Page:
Schiff became a publisher by accident. The granddaughter of a well-known philanthropist, Jacob Henry Schiff, a German-born Jew who had made a fortune in New York banking, Schiff was born in 1903. She flunked out of Bryn Mawr, and in 1923 married handsome but impoverished Richard Hall whom she later referred to as a "third-rate--not even second-rate guy" and had two children (p. 25). On a voyage to Europe in 1931 after separating from Hall, she had an affair with Max Beaverbrook, the legendary British press lord, who interested her in politics, intellectual pursuits, and newspapers. Back in the United States, she divorced Hall and married George Backer by whom she had another child. Backer, who had theatrical interests, was active in Democratic politics and encouraged his wife's flirtation with Roosevelt.
On a whim, the Backers took over the money-losing New York Post in 1939 to support the Democratic Party and provide employment for Backer. Schiff, whose money financed the transfer, decided to learn about the tabloid's operation. As it continued to slide downward, the Backers reorganized their acquisition under Ted Thackrey, a Post editor, with Schiff naming herself publisher in 1941. The Backers divorced in 1943, and Schiff soon married Thackrey in a ceremony at the newspaper. He pushed for unprofitable acquisitions in broadcasting and other venues, and annoyed Schiff by deserting Harry Truman and the Democratic Party to support Henry Wallace for president in 1948 in spite of Wallace's alleged Communist ties. Startled readers watched the couple battle back and forth over the Wallace endorsement in weekly columns each of them wrote for the Post.
The next year, Schiff divorced Thackrey and took charge of the newspaper. She made it her life work, overseeing the only one of New York's eight daily newspapers to address a two-tiered audience of mainly Jewish readers--the working class of the Bronx and Brooklyn and the intellectuals of Manhattan. In 1951, she began writing her own weekend column picturing herself as a Democratic Party power broker. She married one more time--in 1953--to Rudolf Sonneborn, a businessman active in raising funds for Israel. Sonneborn had little involvement in the Post, and the marriage ended in 1965 after Sonneborn became physically incapacitated.
As the New York newspaper field shrank in the 1960s, the Post, which had weathered recurrent financial crises, benefited from the loss of competition. Schiff broke ranks with other publishers fighting to stave off union demands in the face of automation. When a strike and lockout closed down all New York newspapers for 114 days in 1962 and 1963, Schiff resumed publication without waiting for fellow publishers to settle with their own unions. The lengthy quietus in publishing resulted in a permanent loss of readers. As other newspapers combined and folded, the Post was left alone in the afternoon field in 1967. Schiff had managed to succeed when her rivals failed, but victory was relatively short lived.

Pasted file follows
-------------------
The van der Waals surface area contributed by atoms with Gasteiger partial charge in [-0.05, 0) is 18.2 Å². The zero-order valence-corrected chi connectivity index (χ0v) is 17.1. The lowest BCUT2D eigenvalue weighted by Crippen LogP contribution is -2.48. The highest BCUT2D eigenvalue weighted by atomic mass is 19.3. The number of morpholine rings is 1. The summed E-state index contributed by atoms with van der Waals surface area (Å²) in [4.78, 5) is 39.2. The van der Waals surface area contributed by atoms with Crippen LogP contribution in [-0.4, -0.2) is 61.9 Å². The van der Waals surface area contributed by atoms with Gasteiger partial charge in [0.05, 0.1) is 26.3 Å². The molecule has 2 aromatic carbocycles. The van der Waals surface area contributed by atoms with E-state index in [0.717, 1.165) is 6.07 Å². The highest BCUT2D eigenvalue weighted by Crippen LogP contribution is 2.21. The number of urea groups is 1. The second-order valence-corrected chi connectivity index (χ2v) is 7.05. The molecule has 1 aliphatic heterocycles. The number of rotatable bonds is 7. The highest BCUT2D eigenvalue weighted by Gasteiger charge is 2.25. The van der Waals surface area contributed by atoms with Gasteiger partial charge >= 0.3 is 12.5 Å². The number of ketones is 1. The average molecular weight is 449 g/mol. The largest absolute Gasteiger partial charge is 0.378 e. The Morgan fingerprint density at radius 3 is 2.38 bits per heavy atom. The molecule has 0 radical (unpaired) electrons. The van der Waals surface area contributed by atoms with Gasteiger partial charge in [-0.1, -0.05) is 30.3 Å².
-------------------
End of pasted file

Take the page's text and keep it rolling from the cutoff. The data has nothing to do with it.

According to Nissenson, Schiff and her staff failed to understand the changing racial and economic scene that confronted readers as domestic unrest fueled by discrimination pushed aside concerns over dangers to liberalism stemming from the Cold War. Staff morale plummeted as younger journalists, including women who complained of second-class status, challenged Schiff's parsimonious management. From a high point of seven hundred thousand in circulation in the 1960s, Post readership dropped to less than six hundred thousand in 1974 amid criticisms that the newspaper had lost its voice as a champion of causes and reflection of New York's ethnicity.
Schiff happily sold the newspaper to Murdoch in 1976. She wished to keep her family from paying heavy estate taxes taking effect the following year. Schiff did not die until 1989, having devoted her final years mainly to her children and grandchildren. In 1976, her authorized biography, Men, Money and Magic: The Story of Dorothy Schiff by Jeffrey Potter, appeared. The spicy title hardly gave justice to her extraordinary journalistic career. Fortunately, Nissenson does so in this highly recommended biography.